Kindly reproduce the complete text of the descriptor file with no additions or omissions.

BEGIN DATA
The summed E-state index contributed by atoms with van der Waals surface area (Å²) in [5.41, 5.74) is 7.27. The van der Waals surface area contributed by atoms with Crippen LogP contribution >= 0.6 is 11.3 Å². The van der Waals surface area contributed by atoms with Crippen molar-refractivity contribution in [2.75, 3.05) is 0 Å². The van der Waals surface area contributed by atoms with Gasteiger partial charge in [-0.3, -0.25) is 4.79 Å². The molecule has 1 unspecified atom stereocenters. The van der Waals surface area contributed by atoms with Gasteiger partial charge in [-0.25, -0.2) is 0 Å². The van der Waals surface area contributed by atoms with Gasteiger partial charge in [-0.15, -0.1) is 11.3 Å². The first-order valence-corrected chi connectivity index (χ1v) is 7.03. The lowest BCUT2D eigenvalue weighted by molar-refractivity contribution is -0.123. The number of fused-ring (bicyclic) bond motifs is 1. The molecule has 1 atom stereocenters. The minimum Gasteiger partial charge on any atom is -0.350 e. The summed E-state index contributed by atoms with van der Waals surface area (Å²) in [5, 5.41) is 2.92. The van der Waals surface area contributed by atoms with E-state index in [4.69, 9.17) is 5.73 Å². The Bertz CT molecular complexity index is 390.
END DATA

The summed E-state index contributed by atoms with van der Waals surface area (Å²) in [5.41, 5.74) is 7.27. The van der Waals surface area contributed by atoms with Crippen LogP contribution >= 0.6 is 11.3 Å². The van der Waals surface area contributed by atoms with Crippen molar-refractivity contribution in [2.75, 3.05) is 0 Å². The van der Waals surface area contributed by atoms with Gasteiger partial charge in [-0.3, -0.25) is 4.79 Å². The molecule has 1 unspecified atom stereocenters. The van der Waals surface area contributed by atoms with Gasteiger partial charge in [-0.25, -0.2) is 0 Å². The van der Waals surface area contributed by atoms with Gasteiger partial charge in [-0.15, -0.1) is 11.3 Å². The first-order valence-corrected chi connectivity index (χ1v) is 7.03. The lowest BCUT2D eigenvalue weighted by molar-refractivity contribution is -0.123. The number of fused-ring (bicyclic) bond motifs is 1. The molecule has 1 atom stereocenters. The minimum Gasteiger partial charge on any atom is -0.350 e. The summed E-state index contributed by atoms with van der Waals surface area (Å²) in [5, 5.41) is 2.92. The van der Waals surface area contributed by atoms with E-state index in [4.69, 9.17) is 5.73 Å². The Bertz CT molecular complexity index is 390.